President Obama, ready to leave office in 18 months, taking action that might have been politically risky earlier in his term(s), unveiled regulations to cut nationwide carbon dioxide emissions 32 percent by 2030.

It varies by state, but Nebraska's new goal is to reduce carbon emissions by 40 percent between 2012 and 2030, a higher goal because of our reliance on coal for power.

Nebraska will join a lawsuit to fight the federal rules, challenging the Environmental Protection Agency's authority to adopt the stricter emissions standards.

States have until 2018 to submit their final emission reduction plans to the EPA, with gradual step-down phases beginning in 2022 through 2029, with the final targets to be met in 2030.

We don't have space here to explore the whole climate change/global warming debate, but without the cooperation of developing economies such as India and China, meager U.S. efforts will have little effect on a global scale.

We also have to wonder how big a role the carbon credit trading industry has played in Obama's actions.

Check out Al Gore's investments in that industry, which "conveniently" benefits from his 2006 film on climate change, "An Inconvenient Truth."

That film was produced by Gore associates who, with the former vice president, reaped millions of dollars from investors betting on tighter carbon emission regulations.

We can all agree that it's important to protect the environment, but sacrifices must be shared equally and must not be imposed to benefit the wealthy.


Scottsbluff Star Herald. August 5,2015


On Monday, President Barack Obama released the final version of the Clean Power Plan, designed to decrease greenhouse gas emissions from U.S. power plants. The plan would increase regulations to limit the amount of carbon power plants can emit. Specifically, the Environmental Protection Agency's plan calls for the United States to cut its C02 emissions by 32 percent from 2005 levels by 2030, stricter than the 30 percent in last year's version.

Democrats laud the plan as a boon for the environment, while Republicans decry it as expensive, anti-industry and harmful to jobs and the economy. In Nebraska, Gov. Pete Ricketts has come out against it, saying he's concerned it would be a burden and costly to residents.

Other Republican opponents have tried or are trying to sue the government to block the regulations, including former Nebraska Attorney General Jon Bruning, whose lawsuit was dismissed.

Bold Nebraska, however, is praising the move as a "flexible, common-sense rule" to reduce carbon pollution. "Creating a state plan with citizen input is the critical next step in doing our part to reduce the amount of carbon pollution in Nebraska's air," said Jane Kleeb, the group's executive director, according to the Associated Press.

The political leaders of our neighbor to the west, Wyoming, are understandably opposed to this move. The governor and congressional delegation have come out against it, calling it a "regulatory attack" and expecting possible job loss in the coal industry. Wyoming supplies about 40 percent of the nation's coal. Coal-fired power plants are a primary CO2 polluter.

States can comply in three ways: 1. improve heat rates for coal-fired generators 2. switch out higher-emitting steam units for existing but lower-emitting combined-cycle combustion turbines fired by natural gas and 3. increase the use of renewable energy.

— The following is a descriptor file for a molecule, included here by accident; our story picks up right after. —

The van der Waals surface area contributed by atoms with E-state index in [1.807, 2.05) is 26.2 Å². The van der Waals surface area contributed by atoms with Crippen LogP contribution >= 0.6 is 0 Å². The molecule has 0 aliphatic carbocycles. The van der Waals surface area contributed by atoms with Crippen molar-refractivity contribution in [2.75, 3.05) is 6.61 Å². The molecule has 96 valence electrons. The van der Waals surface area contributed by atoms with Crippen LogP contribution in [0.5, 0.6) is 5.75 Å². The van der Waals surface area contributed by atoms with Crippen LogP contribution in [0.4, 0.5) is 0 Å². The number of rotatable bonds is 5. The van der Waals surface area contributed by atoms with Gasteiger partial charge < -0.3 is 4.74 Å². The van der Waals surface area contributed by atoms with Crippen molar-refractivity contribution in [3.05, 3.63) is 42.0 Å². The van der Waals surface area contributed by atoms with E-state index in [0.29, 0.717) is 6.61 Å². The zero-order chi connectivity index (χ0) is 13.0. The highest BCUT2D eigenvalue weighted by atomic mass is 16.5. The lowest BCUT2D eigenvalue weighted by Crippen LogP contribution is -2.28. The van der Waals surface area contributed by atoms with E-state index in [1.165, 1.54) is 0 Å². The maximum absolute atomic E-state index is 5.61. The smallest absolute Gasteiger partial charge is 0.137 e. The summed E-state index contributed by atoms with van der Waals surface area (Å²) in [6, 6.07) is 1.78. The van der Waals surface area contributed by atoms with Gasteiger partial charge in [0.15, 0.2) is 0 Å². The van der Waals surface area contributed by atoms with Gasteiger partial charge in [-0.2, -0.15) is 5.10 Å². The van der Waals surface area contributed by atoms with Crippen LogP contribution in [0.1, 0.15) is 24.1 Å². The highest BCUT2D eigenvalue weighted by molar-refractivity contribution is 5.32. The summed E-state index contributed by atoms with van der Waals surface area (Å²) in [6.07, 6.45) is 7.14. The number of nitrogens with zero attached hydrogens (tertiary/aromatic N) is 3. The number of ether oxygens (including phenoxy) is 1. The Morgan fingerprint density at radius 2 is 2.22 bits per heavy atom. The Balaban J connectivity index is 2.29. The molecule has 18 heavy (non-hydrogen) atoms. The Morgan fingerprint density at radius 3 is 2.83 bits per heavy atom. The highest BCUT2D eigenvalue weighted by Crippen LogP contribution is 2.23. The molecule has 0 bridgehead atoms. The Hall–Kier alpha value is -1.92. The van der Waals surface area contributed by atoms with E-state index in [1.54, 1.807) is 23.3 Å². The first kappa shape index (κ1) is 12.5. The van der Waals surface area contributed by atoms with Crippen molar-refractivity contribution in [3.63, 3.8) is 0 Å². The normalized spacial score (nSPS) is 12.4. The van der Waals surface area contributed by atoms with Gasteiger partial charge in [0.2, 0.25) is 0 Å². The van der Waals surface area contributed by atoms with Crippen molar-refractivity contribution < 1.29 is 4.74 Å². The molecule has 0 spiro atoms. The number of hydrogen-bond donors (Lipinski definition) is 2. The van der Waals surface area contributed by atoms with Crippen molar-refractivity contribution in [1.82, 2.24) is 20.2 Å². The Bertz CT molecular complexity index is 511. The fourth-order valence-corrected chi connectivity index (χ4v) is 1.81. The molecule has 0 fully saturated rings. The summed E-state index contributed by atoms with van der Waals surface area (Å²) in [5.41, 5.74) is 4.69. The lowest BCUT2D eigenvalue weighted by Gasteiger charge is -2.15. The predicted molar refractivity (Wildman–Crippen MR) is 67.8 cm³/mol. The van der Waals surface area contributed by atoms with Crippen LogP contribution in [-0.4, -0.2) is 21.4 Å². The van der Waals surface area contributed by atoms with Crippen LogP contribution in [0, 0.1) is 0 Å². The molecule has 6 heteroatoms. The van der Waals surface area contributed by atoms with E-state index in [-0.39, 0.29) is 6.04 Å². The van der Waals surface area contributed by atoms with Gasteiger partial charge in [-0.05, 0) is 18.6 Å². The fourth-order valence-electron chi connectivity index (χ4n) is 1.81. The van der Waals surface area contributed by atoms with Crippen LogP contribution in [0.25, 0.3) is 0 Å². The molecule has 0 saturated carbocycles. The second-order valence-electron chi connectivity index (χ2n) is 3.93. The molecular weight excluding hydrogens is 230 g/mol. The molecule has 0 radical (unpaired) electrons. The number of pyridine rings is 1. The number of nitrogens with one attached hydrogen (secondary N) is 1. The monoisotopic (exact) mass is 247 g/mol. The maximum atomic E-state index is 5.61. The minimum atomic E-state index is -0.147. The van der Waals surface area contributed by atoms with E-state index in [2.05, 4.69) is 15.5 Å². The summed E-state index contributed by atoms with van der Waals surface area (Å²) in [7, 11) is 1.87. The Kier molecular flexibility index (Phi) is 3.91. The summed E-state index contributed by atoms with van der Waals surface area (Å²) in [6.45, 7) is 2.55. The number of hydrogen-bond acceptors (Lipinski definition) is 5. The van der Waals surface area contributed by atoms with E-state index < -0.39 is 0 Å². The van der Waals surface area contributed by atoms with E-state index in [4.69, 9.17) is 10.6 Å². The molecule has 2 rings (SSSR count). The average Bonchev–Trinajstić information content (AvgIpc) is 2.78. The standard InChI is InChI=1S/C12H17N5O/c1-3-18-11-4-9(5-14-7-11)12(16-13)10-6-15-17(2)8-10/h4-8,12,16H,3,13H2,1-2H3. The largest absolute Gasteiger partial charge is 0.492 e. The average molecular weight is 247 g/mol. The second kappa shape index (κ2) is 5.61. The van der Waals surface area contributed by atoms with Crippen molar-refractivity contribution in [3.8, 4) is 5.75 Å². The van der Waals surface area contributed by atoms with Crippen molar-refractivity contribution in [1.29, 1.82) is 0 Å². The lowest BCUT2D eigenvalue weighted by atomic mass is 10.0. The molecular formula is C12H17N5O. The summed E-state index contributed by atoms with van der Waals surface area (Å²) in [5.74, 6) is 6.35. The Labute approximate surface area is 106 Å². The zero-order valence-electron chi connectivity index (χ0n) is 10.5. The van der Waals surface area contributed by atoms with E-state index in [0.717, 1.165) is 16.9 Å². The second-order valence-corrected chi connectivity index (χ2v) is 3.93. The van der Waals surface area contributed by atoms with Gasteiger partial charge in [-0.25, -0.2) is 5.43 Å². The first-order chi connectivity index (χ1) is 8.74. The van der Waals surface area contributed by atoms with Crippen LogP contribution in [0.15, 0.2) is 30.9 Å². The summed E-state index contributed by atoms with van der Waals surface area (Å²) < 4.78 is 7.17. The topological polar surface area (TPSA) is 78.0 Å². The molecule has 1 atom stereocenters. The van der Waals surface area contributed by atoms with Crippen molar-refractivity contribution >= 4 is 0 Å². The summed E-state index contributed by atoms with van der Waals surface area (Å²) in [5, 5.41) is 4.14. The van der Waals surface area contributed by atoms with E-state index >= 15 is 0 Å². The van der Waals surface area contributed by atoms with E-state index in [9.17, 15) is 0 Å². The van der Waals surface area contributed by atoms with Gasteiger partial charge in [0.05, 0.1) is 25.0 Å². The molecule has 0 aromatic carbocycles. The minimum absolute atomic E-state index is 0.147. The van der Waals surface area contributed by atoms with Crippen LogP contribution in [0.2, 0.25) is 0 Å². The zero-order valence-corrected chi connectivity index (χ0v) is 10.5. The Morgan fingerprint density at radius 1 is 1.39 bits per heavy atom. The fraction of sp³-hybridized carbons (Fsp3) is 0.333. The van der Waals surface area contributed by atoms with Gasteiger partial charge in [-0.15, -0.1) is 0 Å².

While the coal industry has much to lose with this new plan, the green energy sector is rejoicing.

To reduce the carbon emissions, we'll need to replace our coal-generated energy with wind, solar and gas, which complement each other. An oft-cited argument against the use of renewable energy is that it's unreliable, but that reliability can be offset with the use of natural gas.

Wind will play the largest role in this new plan, an energy sector that Nebraska has woefully neglected to develop.

Mark Becker, spokesman for Nebraska Public Power District, said NPPD is going to do a review of the EPA plan, which is a 1,560 page regulation document. Each state will receive an individual plan. After NPPD gets a final state plan in September of 2016, they will have a more definitive picture, Becker said. Nebraska will be required to increase its non-carbon emissions from 26 percent to 40 percent. Becker said NPPD has done much to reduce emissions already, including using low-sulfur coal.

In order to meet the requirements, NPPD may have to shut some of their coal-fired plants down or run them less. Some may be converted over to natural gas, would require more pipelines in Nebraska. We all know how much Nebraskans favor pipelines.

Becker said it would take about 1,300 wind turbines to replace the Gerald Gentleman Station, the state's largest electricity generating plant. It runs at 100 percent, Becker said. Last Friday in Nebraska wind probably generated about 2,200 megawatts of energy.

According to the White House, the plan will save the average American family nearly $85 annually on energy bills in 2030 and create tens of thousands of jobs.

That seems like a long time from now, but when we're talking about the future of the earth, our coming generations' environment and natural resources, it's not long at all. Protecting our earth is an utmost priority, and even though all these regulations might hurt in the near future, they're necessary to ensure the long-term quality of life for people on the planet.